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Canadian travel leaders want feds to lift all restrictions by April 1

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Canada’s travel leaders say country’s Travel Rules Decimating Business Travel, Stifling Toronto’s Tourism Economy

TORONTO, ON, March 10, 2022 – Together with the Canadian Travel and Tourism Roundtable (“The Roundtable”), local business leaders, including representatives from the Toronto Region Board of Trade, the Global Business Travel Association, American Express Global Business Travel, and Destination Toronto have come together to urge the federal government to remove non-science-based obstacles to international travel by April 1.

Specifically, The Roundtable is calling on the government to remove the pre-departure rapid antigen test for fully vaccinated travellers by April 1, when the regulations will be updated. 

Countries that have removed this requirement include Denmark, the United Kingdom, Switzerland, Ireland, and Norway.

In 2019, business travel in Canada contributed over $40 billion annually to the Canadian economy and supported over 600,000 jobs. The pandemic has disproportionally impacted business travel; at the height of the pandemic, business travel dropped close to 90%, representing a monthly loss of $2.9 billion.

Notwithstanding the current pandemic state, defined by mass vaccination and low levels of hospitalizations, business travel has not returned to pre-pandemic levels. Today, business travel is about 30% of 2019 volumes. The federal government’s travel restrictions are a significant deterrent, discouraging international companies from resuming travel into Canada.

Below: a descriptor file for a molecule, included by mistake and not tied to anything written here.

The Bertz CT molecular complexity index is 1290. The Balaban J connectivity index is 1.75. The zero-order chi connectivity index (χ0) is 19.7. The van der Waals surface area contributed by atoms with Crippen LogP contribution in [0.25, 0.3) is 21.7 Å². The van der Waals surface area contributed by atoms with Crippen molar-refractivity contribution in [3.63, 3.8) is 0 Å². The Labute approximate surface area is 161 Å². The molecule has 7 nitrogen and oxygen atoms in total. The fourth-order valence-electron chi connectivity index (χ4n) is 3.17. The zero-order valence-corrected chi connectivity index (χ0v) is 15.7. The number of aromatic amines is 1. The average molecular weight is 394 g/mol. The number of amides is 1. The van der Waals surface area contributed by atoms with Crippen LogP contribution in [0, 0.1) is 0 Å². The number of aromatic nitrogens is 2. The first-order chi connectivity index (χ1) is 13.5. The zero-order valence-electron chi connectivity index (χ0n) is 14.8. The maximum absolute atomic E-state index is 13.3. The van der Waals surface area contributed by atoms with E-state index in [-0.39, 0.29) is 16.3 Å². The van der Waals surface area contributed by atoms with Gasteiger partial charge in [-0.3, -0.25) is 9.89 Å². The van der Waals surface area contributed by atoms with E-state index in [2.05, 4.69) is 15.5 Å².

Lindsay Broadhead, Senior Vice President, Communications and Public Affairs, Canadian Travel and Tourism Roundtable

“Travel and tourism are massive economic drivers in our province, and many businesses in Toronto depend on international travellers, particularly business travellers,” said Lindsay Broadhead, Senior Vice President, Communications and Public Affairs. “There are many reasons for optimism as we look forward to our economic recovery. It is time to re-establish our position as a welcoming place for visitors by removing obstacles to travel, including the rapid-antigen test,” concluded Ms Broadhead.

“Pre-departure testing is a barrier to business travel. Canada’s travel rules complicate business planning, do not permit flexibility or schedule changes, add tremendous uncertainty, hurt productivity, and create financial burdens for businesses looking to send their employees into or returning to Canada”, said Nancy Tudorache, Regional Vice-President, Canada of the Global Business Travel Association (GBTA). “GBTA’s forecast estimates that business travel in Canada, subject to the federal government’s lifting of travel rules, will not recover to pre-pandemic levels until 2024, hence the urgent nature of our requests,” finished Ms Tudorache.

“Toronto is an international hub and world-class destination for big conferences and events. Big conferences and events fuel the local economy and support the city’s tourism sector. Toronto is being overlooked as international event planners look to make location decisions for future events. The federal government’s costly, confusing, and cumbersome travel rules are stymieing Toronto’s tourism sector, said Patrick Doyle, Vice President & General Manager at American Express Global Business Travel. “We are calling on the federal government to lift the remaining travel restrictions and reopen Canada to the world,” stated Mr Doyle.    

The pandemic, vaccination status, and available science have evolved; so should the response and measures to keep Canadians safe while allowing the travel and tourism industry to reopen. 

About the Canadian Travel and Tourism Roundtable

Travel and Tourism is a $102 billion sector, employing millions of Canadians across the country and accounting for 2.1% of the country’s gross domestic product. It advocates for safe and prosperous tourism and travel sector across Canada. The Canadian Travel and Tourism Roundtable is a cross-Canadian coalition of leaders in the tourism and travel sector – including representatives from airports, airlines, hotels, and chambers of commerce across the country – committed to working together to restart the sector smoothly and safely. 

SOURCE Canadian Travel and Tourism Roundtable

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